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SMEs write off total debt of £5.8bn in the last financial year


It has been reported that small and medium sized businesses (SMEs) across Britain wrote off a combined total debt of £5.8bn in the last financial year according to research.

debt collectionMore than 80% of the 728 companies who took part in the analysis still have outstanding balances outstanding from their debtors, with the average business estimated to be owed £63,000.

A surprising fact the research showed is that the 40% of SMEs who have written off unpaid debts in the last financial year claim that they don’t even know how much money they are owed by their debtors.

When asked why their business had decided to write off unpaid debts in the last financial year, the biggest reason, cited by 29% of respondents, was that the supplier had become insolvent and was therefore unable to pay the debt.

Other reasons why companies wrote off debts were that businesses didn’t want to ruin customer relationships, they didn’t have the time to chase up debts and they simply didn’t know how to go about claiming the money owed.

This research shows that a significant amount of money is being written off unnecessarily. There are many ways in which businesses can prevent bad debts and avoid cash flow problems, here are a few:-

  • Ensure that you have a dedicated person/team to deal with your debt collection as your debtor ledger is probably your most important asset and if managed efficiently there should be a regular inflow of cash.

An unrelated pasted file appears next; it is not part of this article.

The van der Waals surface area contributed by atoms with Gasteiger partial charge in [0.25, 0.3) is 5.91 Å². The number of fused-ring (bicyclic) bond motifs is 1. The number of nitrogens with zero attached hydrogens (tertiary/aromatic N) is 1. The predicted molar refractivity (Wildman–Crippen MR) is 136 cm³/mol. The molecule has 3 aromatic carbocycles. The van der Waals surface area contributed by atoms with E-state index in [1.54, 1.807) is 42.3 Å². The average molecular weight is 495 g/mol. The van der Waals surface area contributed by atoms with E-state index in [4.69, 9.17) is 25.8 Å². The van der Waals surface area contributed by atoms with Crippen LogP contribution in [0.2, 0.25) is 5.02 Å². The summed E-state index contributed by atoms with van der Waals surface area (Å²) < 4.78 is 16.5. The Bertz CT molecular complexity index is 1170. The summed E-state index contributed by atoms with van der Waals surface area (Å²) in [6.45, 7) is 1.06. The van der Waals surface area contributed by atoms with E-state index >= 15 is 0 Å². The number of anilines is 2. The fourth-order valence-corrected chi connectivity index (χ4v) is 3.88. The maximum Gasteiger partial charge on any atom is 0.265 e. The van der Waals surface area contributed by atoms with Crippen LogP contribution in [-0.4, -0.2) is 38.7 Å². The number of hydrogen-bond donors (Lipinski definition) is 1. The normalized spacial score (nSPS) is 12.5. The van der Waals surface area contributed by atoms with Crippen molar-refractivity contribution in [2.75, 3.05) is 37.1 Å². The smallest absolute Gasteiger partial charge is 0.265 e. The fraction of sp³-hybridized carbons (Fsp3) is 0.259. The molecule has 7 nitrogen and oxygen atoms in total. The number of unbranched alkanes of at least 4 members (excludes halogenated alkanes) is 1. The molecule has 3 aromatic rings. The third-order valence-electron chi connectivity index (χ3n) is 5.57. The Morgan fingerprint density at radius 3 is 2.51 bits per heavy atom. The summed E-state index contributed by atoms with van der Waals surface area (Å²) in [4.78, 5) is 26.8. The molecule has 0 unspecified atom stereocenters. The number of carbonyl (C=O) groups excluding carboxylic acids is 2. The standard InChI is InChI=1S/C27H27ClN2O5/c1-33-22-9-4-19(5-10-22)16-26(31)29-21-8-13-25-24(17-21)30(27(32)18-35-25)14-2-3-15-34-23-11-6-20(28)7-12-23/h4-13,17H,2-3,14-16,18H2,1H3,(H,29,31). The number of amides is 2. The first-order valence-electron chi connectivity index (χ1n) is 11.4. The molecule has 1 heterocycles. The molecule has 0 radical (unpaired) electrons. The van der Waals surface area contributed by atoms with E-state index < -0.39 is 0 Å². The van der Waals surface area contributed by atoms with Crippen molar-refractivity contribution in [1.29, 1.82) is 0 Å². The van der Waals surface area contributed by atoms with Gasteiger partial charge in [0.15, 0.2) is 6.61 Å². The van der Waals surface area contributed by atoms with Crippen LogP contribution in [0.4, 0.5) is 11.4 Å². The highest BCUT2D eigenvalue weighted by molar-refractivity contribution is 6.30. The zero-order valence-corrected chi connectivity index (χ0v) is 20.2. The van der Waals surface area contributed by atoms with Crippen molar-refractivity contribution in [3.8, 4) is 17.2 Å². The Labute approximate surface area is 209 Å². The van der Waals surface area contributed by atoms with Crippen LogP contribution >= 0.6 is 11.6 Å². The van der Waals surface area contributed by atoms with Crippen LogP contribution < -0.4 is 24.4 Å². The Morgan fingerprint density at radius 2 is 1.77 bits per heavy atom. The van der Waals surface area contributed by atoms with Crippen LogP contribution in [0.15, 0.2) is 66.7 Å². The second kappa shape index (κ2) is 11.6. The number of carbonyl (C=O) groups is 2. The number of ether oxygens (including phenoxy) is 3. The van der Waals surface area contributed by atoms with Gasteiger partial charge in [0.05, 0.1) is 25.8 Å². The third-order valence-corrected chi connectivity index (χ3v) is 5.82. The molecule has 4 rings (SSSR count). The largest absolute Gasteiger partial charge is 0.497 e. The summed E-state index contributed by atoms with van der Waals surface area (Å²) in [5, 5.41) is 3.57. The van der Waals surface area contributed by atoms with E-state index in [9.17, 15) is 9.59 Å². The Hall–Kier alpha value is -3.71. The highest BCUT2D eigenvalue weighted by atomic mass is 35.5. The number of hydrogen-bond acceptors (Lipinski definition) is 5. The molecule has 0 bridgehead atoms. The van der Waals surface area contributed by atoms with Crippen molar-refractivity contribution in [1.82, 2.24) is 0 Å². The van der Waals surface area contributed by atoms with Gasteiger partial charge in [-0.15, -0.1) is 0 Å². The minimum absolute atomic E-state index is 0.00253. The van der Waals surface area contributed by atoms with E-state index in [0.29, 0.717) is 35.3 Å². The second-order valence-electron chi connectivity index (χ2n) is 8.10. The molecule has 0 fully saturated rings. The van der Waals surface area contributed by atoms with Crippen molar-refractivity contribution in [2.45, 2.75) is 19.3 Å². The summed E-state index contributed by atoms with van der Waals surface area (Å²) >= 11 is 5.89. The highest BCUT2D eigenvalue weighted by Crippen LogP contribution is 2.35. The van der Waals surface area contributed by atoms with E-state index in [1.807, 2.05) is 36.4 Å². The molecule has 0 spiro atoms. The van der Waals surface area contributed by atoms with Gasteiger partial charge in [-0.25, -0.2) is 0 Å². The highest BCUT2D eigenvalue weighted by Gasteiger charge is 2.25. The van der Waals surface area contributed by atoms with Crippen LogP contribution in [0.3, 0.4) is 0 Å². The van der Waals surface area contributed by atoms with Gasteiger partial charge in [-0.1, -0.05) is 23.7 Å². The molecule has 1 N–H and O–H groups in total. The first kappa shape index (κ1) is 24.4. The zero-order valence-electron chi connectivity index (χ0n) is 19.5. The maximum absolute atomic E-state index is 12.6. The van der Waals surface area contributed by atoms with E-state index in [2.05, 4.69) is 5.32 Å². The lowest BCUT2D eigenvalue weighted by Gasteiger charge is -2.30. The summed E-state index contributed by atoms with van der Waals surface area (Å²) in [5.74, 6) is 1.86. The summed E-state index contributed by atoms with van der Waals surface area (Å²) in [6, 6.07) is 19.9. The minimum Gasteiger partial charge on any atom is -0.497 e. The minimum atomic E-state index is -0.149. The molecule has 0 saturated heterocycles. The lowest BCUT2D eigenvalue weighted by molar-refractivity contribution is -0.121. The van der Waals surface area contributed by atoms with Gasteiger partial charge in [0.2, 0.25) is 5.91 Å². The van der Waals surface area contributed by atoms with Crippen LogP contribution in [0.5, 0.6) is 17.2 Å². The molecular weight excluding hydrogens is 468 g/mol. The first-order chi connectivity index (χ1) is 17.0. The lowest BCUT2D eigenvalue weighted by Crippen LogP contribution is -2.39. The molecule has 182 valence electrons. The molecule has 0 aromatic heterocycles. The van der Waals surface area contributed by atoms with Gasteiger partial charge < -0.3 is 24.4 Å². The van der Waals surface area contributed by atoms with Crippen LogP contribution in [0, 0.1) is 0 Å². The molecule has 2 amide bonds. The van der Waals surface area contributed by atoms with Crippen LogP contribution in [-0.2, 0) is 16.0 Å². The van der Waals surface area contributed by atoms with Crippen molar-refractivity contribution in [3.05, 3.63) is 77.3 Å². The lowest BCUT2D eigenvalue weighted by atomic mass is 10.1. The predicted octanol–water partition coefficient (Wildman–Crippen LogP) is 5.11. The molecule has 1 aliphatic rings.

• Good credit control will help to maintain cash flow by ensuring that debts are paid promptly as and when they fall due. 
  • Usually if you have a dedicated person or team that manages your debt collection, relationships can be formed with your customers. This will be beneficial as your credit control person/team can discuss any issues regarding late payments in a friendly manner.
  • Ensure that you agree payment terms with your customers at the time that the order is placed and that the terms are agreed in writing and shown on your invoices.
  • What action can you take if your customers are not paying on time?
  • If your customers are regularly allowed to pay late, it will make it more difficult to start insisting on payment being made on time.  Make it clear from the outset that payment will be expected by its due date.
  • If payment is overdue and your customer is ignoring your request to bring their account up to date, consider whether it is appropriate to stop supplying the customer with your goods or services. At least this will stop the debt from escalating.
  • Try phoning your customer to establish if there is a problem.
  • If you establish that your customer is experiencing cashflow problems, then agree a sensible payment plan for the debt to be repaid on a weekly or monthly basis.
  • Consider passing the debt to a specialised debt collection firm or solicitor to pursue. 

If you do not take prompt action, you too could end up writing off debts.

Sandie Williams By Google+ |
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